Nine more killed in Ukraine as US presses Russia

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Clashes between Ukrainian forces and Moscow-backed rebels left two more dead in a flashpoint town Friday and seven others elsewhere in bloodshed that has prompted the US to condemn Russia’s “aggressive” stance.

The latest reports from both sides take the death toll in fighting since Sunday in the eastern war zone to 34 — a level not seen since the height of the war in eastern Ukraine in 2014 and 2015.

The US criticism of Moscow will be welcomed in Kiev since it is particularly worried about losing Washington’s support as new President Donald Trump seeks to mend ties with Russia’s Vladimir Putin.

Ukrainian forces and the rebels have been exchanging mortar and rocket fire near the front line town of Avdiivka just north of the pro-Russian rebels’ de facto capital of Donetsk.

The Ukrainian army said the latest fatal victims were a local woman and an emergency worker in Avdiivka. The toll in the blue-collar town where a giant coke plant employs almost the entire population of 25,000 people now stands at 27.
Authorities said that five soldiers were killed in other parts of eastern Ukraine where a pro-Russian insurgency has raged since April 2014.

The rebels said that shelling by the Ukrainian army also killed two civilians in Donetsk.

– Sporadic mortar fire –

Ukraine and Russia have traded blame over who started the violence and who was responsible for the deaths.

AFP reporters in Avdiivka said Friday the shelling had died down considerably in the town itself and that only sporadic echoes of mortar fire could be heard on its outskirts.

The separatists’ sudden assault came after a month-long spell of relative calm in the 33-month war and has sharpened the world’s focus on the bloodshed in the European Union’s back yard.

The conflict began less than two months after Ukraine ousted its Russian-back leader in February 2014.
Moscow responded by annexing Ukraine’s Crimea peninsula in March 2014 before allegedly plotting the eastern insurgency to keep Ukraine under its thumb after its tilt toward the West.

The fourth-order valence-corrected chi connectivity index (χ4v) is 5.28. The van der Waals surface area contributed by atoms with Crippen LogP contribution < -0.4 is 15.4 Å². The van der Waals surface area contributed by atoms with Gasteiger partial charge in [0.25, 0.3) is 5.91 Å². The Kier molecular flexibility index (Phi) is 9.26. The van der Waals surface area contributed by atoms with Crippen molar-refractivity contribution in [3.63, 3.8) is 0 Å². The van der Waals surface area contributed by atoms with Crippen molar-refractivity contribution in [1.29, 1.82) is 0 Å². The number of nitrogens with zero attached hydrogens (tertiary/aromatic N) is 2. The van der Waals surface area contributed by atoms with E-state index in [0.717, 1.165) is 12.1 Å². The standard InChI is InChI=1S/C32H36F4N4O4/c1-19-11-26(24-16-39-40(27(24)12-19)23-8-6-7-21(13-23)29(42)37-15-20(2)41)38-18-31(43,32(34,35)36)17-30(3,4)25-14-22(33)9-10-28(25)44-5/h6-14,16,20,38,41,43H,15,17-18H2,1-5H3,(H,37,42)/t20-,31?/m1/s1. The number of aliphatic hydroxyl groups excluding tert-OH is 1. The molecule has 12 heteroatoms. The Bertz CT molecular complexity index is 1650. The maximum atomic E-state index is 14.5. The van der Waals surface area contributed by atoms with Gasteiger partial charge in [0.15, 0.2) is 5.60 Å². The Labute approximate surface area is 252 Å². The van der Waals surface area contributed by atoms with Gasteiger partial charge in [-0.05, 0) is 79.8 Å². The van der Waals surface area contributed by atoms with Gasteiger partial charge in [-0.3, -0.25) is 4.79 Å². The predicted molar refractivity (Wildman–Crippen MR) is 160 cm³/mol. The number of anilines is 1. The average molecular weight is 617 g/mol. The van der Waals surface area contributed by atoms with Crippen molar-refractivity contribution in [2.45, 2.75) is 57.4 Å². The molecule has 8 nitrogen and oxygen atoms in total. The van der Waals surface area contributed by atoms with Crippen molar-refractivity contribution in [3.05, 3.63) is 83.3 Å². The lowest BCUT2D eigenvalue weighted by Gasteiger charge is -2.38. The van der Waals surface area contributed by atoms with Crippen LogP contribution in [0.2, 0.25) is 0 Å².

The Kremlin sees most of the former Soviet Union as part of its geopolitical sphere of influence — a stance strongly disputed by the United States and European leaders such as German Chancellor Angela Merkel.

The United States’ UN ambassador Nikki Haley on Thursday condemned Russia’s “aggressive actions” in Ukraine.

But Russian President Vladimir Putin’s spokesman Dmitry Peskov countered that “without question, we dispute (Haley’s) position”.

Peskov said Moscow continues “to coherently explain our own position to all members of the UN Security Council and our other partners, including the permanent representative from the United States”.
The Avdiivka shelling left nearly 20,000 people without heating or electricity in freezing weather.

The town now has access to some water but with the pressure too weak to make it accessible in the higher floors of tall buildings.

– Crimea sanctions –

The United States also said it would not lift sanctions against Russia — as many in Kiev feared it would do under Trump — until the Kremlin returned Crimea to Ukraine.

The Black Sea peninsula of some two million people is home to a Tsarist-era Russian naval base and is the bulwark of what Moscow sees as NATO’s aggression in eastern Europe.

Ukrainian President Petro Poroshenko has vowed to win back Crimea but has never said how this would be achieved.

The possibility of Russia giving up the region of its own volition seems extremely remote.

Negotiators from Ukraine and Russia as well as the rebels agreed in the Belarusian capital Minsk on Wednesday to withdraw heavy weapons from the front by Sunday.

The deal suggests that the Avdiivka violence may soon wane.

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